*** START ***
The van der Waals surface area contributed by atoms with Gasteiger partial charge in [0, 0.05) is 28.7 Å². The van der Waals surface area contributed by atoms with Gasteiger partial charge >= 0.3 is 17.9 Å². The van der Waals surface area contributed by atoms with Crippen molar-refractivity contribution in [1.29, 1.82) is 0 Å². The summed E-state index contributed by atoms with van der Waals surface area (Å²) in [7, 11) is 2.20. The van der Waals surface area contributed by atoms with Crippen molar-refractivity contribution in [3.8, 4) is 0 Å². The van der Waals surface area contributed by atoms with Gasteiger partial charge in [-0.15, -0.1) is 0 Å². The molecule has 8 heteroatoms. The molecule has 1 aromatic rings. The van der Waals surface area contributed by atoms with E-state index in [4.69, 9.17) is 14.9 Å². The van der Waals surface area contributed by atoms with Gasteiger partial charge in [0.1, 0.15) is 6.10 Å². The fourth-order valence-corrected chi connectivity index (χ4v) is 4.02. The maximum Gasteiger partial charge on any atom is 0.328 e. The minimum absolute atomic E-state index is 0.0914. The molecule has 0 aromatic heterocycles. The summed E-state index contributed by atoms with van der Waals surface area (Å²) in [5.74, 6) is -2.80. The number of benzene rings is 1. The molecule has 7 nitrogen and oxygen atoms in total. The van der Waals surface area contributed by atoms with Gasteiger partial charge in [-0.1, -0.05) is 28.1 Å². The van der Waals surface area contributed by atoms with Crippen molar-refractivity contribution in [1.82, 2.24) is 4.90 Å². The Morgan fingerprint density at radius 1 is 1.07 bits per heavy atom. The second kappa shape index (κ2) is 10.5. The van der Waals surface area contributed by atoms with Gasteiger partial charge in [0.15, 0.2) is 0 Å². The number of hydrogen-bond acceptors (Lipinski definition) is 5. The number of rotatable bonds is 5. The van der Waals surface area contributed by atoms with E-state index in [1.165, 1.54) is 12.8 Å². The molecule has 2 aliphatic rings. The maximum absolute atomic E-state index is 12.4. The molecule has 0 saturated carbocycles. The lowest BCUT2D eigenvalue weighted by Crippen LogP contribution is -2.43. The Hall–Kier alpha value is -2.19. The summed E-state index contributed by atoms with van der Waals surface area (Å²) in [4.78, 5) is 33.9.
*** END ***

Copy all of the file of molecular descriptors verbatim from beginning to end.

The van der Waals surface area contributed by atoms with Gasteiger partial charge in [0, 0.05) is 28.7 Å². The van der Waals surface area contributed by atoms with Gasteiger partial charge >= 0.3 is 17.9 Å². The van der Waals surface area contributed by atoms with Crippen molar-refractivity contribution in [1.29, 1.82) is 0 Å². The summed E-state index contributed by atoms with van der Waals surface area (Å²) in [7, 11) is 2.20. The van der Waals surface area contributed by atoms with Crippen molar-refractivity contribution in [3.8, 4) is 0 Å². The van der Waals surface area contributed by atoms with Gasteiger partial charge in [-0.15, -0.1) is 0 Å². The molecule has 8 heteroatoms. The molecule has 1 aromatic rings. The van der Waals surface area contributed by atoms with E-state index in [4.69, 9.17) is 14.9 Å². The van der Waals surface area contributed by atoms with Gasteiger partial charge in [0.1, 0.15) is 6.10 Å². The fourth-order valence-corrected chi connectivity index (χ4v) is 4.02. The maximum Gasteiger partial charge on any atom is 0.328 e. The minimum absolute atomic E-state index is 0.0914. The molecule has 0 aromatic heterocycles. The summed E-state index contributed by atoms with van der Waals surface area (Å²) in [5.74, 6) is -2.80. The number of benzene rings is 1. The molecule has 7 nitrogen and oxygen atoms in total. The van der Waals surface area contributed by atoms with Gasteiger partial charge in [-0.1, -0.05) is 28.1 Å². The van der Waals surface area contributed by atoms with Crippen molar-refractivity contribution in [1.82, 2.24) is 4.90 Å². The Morgan fingerprint density at radius 1 is 1.07 bits per heavy atom. The second kappa shape index (κ2) is 10.5. The van der Waals surface area contributed by atoms with Gasteiger partial charge in [0.15, 0.2) is 0 Å². The number of hydrogen-bond acceptors (Lipinski definition) is 5. The number of rotatable bonds is 5. The van der Waals surface area contributed by atoms with E-state index in [1.165, 1.54) is 12.8 Å². The molecule has 2 aliphatic rings. The maximum absolute atomic E-state index is 12.4. The molecule has 0 saturated carbocycles. The lowest BCUT2D eigenvalue weighted by Crippen LogP contribution is -2.43. The Hall–Kier alpha value is -2.19. The summed E-state index contributed by atoms with van der Waals surface area (Å²) in [4.78, 5) is 33.9.